Wheelchair Seat Cushions: 5 Tips for Choosing the Right One for You

Wheelchair Seat Cushions- 5 Tips for Choosing the Right One for You

Did you know that 11.6% of those with travel-limiting impairments use wheelchairs? If you’re hoping to improve your mobility, the right wheelchair can make all the difference. Even more specifically, you’ll want to pay attention to the wheelchair seat so you can stay comfortable on the move.

1. Evaluate the Wheelchair Seat Cushion Material

Foam, gel, and air tend to be the most popular types of wheelchair cushions available today. Each type has its share of advantages over its peers.

Foam cushions usually provide more support, while gel cushions excel at providing comfort. Cushions filled with air are known to stay cool and they can help your body from enduring too much pressure.

When evaluating the material of a wheelchair cushion, also look at breathability. A fabric that stifles airflow can trap moisture that causes skin irritation over time. Gel cushions can work effectively to minimize moisture build-up.

For those who deal with incontinence, a washable and waterproof cushion is essential. Check to see if the cushion has a removable cover. It also should have a non-slip base to help prevent sliding in the seat.

2. Look at the Shape of the Seat

Wheelchair seats also come in a variety of shapes. The shape that is right for you may depend on your stage in life and your level of mobility. Further, if you struggle with back issues or internal rotation, you’ll want a seat that offers corrective support.

For example, you can find saddle-shaped seats that are excellent at offering more stability in the pelvic region. Wedge-shaped cushions also address pelvic stability by helping individuals maintain better posture. This, in turn, helps to reduce back pain.

As another option, pommel-shaped cushions work well to offset some knee and rotation issues. For older adults who might turn their knees inward, the pommel shape counteracts that tendency by keeping the legs apart.

For more mobile adults, an anti-thrust cushion shape can be helpful. Seniors who are twisting and moving might not have enough control to return to a comfortable position in their seats. The anti-thrust shape is higher in the front, meaning that the seated individual won’t be sliding out of their seat.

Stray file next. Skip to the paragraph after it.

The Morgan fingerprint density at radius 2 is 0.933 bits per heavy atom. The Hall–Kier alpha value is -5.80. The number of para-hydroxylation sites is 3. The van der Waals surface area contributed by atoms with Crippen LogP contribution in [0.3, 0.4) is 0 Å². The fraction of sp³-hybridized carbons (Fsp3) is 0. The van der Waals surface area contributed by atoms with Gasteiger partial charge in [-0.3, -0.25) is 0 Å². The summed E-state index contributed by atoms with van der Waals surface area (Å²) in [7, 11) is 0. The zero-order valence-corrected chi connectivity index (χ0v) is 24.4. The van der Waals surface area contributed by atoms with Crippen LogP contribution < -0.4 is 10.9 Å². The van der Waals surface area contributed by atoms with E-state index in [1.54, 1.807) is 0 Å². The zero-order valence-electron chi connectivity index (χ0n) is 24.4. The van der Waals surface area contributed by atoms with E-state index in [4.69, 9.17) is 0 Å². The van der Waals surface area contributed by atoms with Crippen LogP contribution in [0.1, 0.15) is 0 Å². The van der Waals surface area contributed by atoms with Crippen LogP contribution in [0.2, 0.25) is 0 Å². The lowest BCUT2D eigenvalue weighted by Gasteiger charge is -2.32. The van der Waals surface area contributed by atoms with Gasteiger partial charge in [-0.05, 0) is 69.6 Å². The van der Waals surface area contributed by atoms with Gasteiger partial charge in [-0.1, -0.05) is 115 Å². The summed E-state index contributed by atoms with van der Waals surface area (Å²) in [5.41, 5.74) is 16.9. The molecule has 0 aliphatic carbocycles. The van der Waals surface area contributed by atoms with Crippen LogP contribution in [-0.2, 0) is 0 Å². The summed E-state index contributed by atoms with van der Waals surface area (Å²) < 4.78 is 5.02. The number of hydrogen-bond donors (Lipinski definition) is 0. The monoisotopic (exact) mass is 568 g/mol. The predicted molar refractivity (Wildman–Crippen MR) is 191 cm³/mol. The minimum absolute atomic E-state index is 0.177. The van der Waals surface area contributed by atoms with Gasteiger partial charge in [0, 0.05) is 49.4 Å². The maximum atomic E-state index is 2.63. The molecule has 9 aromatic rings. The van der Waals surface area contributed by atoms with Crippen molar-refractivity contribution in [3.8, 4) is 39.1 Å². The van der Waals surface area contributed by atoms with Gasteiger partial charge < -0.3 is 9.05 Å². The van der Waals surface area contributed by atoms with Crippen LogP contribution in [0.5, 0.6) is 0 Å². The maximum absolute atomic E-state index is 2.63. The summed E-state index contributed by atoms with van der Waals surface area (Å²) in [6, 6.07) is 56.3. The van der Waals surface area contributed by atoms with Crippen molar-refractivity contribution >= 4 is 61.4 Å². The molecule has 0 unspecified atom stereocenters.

3. Consider Your Activity Level

One’s activity level should factor into choosing a wheelchair cushion. For those who are very active, a honeycomb cushion provides plenty of ventilation and pressure relief. This type of cushion also offers strong weight distribution and shock absorption.

While honeycomb seats are on the high end of the cost spectrum, they’re well worth it for active individuals. But for someone seeking comfort and value, memory foam is a reliable choice. These cushions can lose support over time, meaning a replacement will be necessary.

For those who need more help with balance, an air cushion might not provide enough help. On the other hand, for someone who deals with lots of pressure from sitting in the same place, an air cushion works well.

Anyone who likes to be active using their wheelchair should consider a cushion that combines multiple materials, too. For instance, a foam and gel pad provide the best of both worlds. An individual will gain the coolness of the gel with the pressure-reducing capabilities of foam.

4. Select Wheelchair Cushions with Enough Support

A good wheelchair seat cushion will provide adequate support and encourage good posture. Seats also should help minimize friction to ward off sores and other skin conditions. An alternating pressure cushion, for example, can redistribute pressure on the seat so the user doesn’t have to.

If you’re using a manual wheelchair, you’ll want a cushion that provides stability when you’re reaching and moving your arms more.  A sacral cut-out cushion can help reduce pressure on the tailbone, for instance. Or a no-lean cushion can correct a tendency to lean to one side.

For those who find themselves looking down when seated in a wheelchair, a contoured cushion will neutralize this issue. On the other side of the spectrum, an anti-thrust cushion can help an individual whose position in the seat causes them to look up.

5. Find the Right Weight and Height

For those who enjoy sitting at tables to write, read, or play games, it’s essential to find the right height for a wheelchair seat cushion. Otherwise, a seat that is too tall could mean someone’s knees are constantly hitting the table.

You can find wheelchair cushions that are as thick as 4 inches or as trim as 1 inch. It’s critical to test out different thicknesses to find a height that works well for the tables most often used. Likewise, individuals should find a seat with the correct width to fit their particular wheelchair.

A cushion’s weight is another critical consideration. Individuals using manual wheelchairs or moving around a lot will want a lightweight cushion to make moving easier. This might mean bypassing a gel cushion, which tends to be heavier.

A cushion that is heavier and more supportive might be helpful for those carrying significant weight. Such a cushion can help the seated individual feel more comfortable. The cushion’s added weight, however, may make mobility harder.

Choose the Right Wheelchair Seat Cushions

The best wheelchair seat cushions are ones that provide adequate support for your typical activity level. Evaluate the cushion material and shape of the seat as you make your determination. And check to see that the height can allow you to sit comfortably at tables or in other settings.

When you need help finding the right wheelchair for your needs, contact us so we can help!